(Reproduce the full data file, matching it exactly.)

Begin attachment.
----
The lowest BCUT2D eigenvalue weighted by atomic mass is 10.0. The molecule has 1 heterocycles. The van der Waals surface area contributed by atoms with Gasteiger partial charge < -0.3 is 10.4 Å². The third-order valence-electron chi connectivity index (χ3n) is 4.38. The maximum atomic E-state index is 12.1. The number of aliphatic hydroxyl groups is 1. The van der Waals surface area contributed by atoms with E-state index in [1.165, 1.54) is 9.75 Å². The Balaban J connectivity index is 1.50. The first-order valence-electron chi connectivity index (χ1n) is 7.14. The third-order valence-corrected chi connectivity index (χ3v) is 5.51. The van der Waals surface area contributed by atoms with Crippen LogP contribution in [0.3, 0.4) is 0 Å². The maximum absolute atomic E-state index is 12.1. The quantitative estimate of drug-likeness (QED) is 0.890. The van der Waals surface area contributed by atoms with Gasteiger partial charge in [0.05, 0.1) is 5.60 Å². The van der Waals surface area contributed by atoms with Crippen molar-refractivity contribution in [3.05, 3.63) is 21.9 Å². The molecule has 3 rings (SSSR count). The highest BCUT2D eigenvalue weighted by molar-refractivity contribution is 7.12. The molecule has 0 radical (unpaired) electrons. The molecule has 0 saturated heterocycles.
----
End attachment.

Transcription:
The lowest BCUT2D eigenvalue weighted by atomic mass is 10.0. The molecule has 1 heterocycles. The van der Waals surface area contributed by atoms with Gasteiger partial charge < -0.3 is 10.4 Å². The third-order valence-electron chi connectivity index (χ3n) is 4.38. The maximum atomic E-state index is 12.1. The number of aliphatic hydroxyl groups is 1. The van der Waals surface area contributed by atoms with E-state index in [1.165, 1.54) is 9.75 Å². The Balaban J connectivity index is 1.50. The first-order valence-electron chi connectivity index (χ1n) is 7.14. The third-order valence-corrected chi connectivity index (χ3v) is 5.51. The van der Waals surface area contributed by atoms with Crippen LogP contribution in [0.3, 0.4) is 0 Å². The maximum absolute atomic E-state index is 12.1. The quantitative estimate of drug-likeness (QED) is 0.890. The van der Waals surface area contributed by atoms with Gasteiger partial charge in [0.05, 0.1) is 5.60 Å². The van der Waals surface area contributed by atoms with Crippen molar-refractivity contribution in [3.05, 3.63) is 21.9 Å². The molecule has 3 rings (SSSR count). The highest BCUT2D eigenvalue weighted by molar-refractivity contribution is 7.12. The molecule has 0 radical (unpaired) electrons. The molecule has 0 saturated heterocycles.